I asked at two stores that sell the flours in bulk, and they both pulled the giant bags out to let me know the brands, and one provided the protein info, so it's worth a shot.

Mia, have you tried searching online?  It's hard to believe harina fuerte would not be available there. Do remember that bakers may have sources and you may be able to buy some off of them. Look for any baker selling bagels, for instance. Also try local chat forums and ask for the locations of baking supply stores. Do some digging for articles like this http://www.argentinepost.com/2009/06/el-bagelazo-delivers-bagels-in-buenos-aires.html and contact those bakers to see where they get the goods.

LucyLemon's picture
LucyLemon

Dragon, thanks for looking that up for me. But I promise you I have tried ALL the "bagels" in Buenos Aires including those from Bagelazo and they are NOT bagels. They are bread with a hole! 

 

 

LucyLemon's picture
LucyLemon

Well, I wanted to reply to all (ie to my original post) but it seems I can't reply to myself. Probably a good thing. Ppl might think I'm crazy. lol. 

Anyway, I went to that shop I found online today today and the results:

I asked at the counter & the harina glutinada is 32%! They didn't know what harina fuerte was so I'm guessing it's possible that's not the name they use down here. Well, or maybe they just deal with more specialty food items. Because, when I asked for bread flour I was told to go to the supermarket. They were out of malt flour. But I brought home the malt extract & poppy seeds. Yeah!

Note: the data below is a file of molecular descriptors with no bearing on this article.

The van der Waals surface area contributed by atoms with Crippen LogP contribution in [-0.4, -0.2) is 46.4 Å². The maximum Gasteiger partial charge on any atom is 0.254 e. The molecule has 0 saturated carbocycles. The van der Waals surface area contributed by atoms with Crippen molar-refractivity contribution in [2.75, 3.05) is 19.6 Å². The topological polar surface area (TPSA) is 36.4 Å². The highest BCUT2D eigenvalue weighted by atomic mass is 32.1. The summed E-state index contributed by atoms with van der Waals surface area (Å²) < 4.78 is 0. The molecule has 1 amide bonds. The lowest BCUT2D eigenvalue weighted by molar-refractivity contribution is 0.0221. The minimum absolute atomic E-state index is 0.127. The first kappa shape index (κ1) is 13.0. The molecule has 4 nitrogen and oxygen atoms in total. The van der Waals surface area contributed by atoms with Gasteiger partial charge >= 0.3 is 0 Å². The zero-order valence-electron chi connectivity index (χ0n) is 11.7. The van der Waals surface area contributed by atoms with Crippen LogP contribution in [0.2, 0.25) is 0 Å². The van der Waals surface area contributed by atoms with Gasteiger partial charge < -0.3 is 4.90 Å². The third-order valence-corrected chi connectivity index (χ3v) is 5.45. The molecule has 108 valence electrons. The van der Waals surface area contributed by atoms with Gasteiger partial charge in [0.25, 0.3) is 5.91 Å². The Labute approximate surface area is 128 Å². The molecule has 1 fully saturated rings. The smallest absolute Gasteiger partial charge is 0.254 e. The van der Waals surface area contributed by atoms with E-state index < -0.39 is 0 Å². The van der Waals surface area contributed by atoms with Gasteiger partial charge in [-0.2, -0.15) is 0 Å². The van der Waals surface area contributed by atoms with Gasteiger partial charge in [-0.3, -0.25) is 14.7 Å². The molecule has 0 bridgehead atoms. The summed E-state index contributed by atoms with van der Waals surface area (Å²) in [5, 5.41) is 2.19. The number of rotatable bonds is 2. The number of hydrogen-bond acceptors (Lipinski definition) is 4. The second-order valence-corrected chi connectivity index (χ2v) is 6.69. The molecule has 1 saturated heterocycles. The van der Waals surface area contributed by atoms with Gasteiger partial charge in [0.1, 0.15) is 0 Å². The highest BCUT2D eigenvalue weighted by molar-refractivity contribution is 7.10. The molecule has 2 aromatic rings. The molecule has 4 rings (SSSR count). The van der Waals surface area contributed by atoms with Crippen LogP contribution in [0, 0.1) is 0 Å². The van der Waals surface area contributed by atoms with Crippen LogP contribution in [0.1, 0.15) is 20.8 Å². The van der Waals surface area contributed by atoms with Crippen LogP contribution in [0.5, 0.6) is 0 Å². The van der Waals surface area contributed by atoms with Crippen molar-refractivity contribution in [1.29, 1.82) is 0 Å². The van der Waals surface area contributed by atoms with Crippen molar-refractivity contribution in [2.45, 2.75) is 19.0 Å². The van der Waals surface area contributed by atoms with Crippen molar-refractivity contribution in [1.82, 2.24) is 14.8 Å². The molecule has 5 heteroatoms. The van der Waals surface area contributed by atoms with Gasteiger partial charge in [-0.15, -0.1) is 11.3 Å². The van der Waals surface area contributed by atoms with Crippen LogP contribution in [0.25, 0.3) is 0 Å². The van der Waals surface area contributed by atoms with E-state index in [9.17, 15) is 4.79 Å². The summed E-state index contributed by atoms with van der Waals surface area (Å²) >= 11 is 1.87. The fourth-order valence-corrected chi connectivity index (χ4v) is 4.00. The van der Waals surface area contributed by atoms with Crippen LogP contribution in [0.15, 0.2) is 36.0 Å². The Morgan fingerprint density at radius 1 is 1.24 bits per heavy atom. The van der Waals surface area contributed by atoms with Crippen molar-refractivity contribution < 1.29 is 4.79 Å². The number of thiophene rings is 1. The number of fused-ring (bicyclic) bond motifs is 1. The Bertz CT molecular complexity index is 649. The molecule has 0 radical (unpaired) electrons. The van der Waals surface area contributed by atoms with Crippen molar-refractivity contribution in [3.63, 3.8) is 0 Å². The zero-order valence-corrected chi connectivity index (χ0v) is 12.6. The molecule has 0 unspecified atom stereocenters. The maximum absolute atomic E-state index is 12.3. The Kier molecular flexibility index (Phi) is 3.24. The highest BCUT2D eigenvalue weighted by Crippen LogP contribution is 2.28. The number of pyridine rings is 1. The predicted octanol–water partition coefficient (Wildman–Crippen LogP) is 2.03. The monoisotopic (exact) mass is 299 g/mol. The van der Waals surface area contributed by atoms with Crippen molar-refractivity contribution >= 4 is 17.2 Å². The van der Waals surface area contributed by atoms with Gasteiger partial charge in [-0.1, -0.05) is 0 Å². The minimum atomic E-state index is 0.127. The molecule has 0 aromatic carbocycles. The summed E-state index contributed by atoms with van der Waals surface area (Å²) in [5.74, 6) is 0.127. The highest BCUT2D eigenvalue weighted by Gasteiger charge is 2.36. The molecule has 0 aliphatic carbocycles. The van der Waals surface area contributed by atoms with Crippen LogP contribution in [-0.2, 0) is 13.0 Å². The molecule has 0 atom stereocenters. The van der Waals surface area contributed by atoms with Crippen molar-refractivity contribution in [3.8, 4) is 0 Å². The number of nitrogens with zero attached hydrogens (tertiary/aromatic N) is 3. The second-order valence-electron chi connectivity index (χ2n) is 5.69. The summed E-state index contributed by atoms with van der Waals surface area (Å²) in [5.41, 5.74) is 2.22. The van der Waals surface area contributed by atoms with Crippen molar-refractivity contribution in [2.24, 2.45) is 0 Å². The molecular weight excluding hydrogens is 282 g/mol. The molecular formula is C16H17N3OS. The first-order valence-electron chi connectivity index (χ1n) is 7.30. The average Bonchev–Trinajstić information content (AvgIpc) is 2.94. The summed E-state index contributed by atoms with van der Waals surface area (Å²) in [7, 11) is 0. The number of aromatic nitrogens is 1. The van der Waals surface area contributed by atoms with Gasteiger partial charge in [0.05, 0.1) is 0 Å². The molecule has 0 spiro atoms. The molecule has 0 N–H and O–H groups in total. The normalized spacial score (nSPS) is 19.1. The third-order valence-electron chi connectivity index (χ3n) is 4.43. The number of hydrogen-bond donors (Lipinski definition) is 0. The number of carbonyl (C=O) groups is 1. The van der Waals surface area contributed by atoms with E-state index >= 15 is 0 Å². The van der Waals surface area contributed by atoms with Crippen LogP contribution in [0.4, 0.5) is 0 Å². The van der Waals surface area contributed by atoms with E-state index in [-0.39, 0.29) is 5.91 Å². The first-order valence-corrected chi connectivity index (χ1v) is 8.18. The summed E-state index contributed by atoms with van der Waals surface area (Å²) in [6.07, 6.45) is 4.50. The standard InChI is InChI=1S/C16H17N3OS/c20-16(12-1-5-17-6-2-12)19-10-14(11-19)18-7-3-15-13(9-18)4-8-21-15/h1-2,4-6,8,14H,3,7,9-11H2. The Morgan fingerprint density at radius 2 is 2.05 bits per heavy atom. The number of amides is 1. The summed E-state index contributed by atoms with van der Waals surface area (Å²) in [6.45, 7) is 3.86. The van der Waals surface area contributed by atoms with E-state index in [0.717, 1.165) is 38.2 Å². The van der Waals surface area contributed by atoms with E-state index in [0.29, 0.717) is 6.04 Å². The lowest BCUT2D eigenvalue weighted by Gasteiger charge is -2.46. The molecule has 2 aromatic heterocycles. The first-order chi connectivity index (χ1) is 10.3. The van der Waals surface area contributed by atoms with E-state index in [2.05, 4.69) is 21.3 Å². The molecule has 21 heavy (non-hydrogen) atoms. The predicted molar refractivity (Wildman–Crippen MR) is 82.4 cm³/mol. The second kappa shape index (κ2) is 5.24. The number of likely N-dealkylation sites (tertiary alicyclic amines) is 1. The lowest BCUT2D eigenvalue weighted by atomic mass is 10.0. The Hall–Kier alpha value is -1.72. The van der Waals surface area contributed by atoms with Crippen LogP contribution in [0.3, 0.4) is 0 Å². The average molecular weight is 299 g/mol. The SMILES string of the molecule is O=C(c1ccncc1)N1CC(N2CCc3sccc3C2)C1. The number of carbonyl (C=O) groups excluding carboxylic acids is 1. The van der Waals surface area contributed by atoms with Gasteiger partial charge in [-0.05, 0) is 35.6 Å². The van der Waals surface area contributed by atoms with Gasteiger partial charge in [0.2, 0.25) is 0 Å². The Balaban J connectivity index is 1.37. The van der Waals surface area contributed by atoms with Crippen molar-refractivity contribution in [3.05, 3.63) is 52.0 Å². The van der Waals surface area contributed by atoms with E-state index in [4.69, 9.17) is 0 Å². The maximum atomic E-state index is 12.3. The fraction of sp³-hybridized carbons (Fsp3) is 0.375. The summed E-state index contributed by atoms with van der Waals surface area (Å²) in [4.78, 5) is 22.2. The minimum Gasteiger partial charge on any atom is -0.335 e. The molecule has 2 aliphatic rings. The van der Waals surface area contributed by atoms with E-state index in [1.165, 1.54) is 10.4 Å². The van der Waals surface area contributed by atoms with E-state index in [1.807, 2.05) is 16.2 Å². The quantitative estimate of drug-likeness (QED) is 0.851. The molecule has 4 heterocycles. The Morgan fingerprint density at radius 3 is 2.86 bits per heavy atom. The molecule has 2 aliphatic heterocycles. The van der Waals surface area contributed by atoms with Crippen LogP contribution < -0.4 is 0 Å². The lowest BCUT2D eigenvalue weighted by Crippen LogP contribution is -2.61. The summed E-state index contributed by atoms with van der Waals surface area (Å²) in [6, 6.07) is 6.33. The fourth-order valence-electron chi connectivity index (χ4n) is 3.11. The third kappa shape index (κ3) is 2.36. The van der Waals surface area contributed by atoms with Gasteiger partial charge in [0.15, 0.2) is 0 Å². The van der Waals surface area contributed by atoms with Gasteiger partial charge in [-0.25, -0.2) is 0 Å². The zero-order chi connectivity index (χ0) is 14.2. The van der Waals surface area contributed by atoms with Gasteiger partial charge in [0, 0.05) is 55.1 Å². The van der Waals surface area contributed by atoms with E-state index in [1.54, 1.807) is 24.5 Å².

Another thing I learned is that lye is a controlled substance. Lots of paperwork needed to buy it. So apparently no one wants to sell it. I'm I'd find someone willing sell it some where. But after 3 stores rejected my request,  I think probably I should just go with the baking soda water method. 

Lastly, I went to the supermarket for my flour. But this time ready to read the labels. They have two types of flour here 0000 (todos usos) & 000 (pan/pizza).  However, when I looked the nutritional info both types of flour contained 4.5 proteins per 100g. This was true for both types of flour on all brands except for one. In fact, the nutritional data was the same for all of them and both types of flour. That doesn't seem right. Why then would one be 000 & the other 0000?

There was only one brand that had 000 with 5.5 protein & 0000 with 5.0 protein. I got the one with the 5.5g/100. I hope that was right.

Good thing tomorrow is Friday. I might just have my bagels on Sat morning. :)

Thanks everyone for your help. 

Dragonbones's picture
Dragonbones

There's a thread on Argentine flour here just FYI; maybe contact other TFLers living in Argentina?

http://www.thefreshloaf.com/node/964/flour-types

I'm under the impression that the more zeros, the more refined and whiter the flour will be. I think you'd want the 000 for bagels. I found this list of recommended uses at one mill's site, http://www.molinocanuelas.com/harina_ind01_fichaC.htm

HARINA 000Harina de trigo tipo 000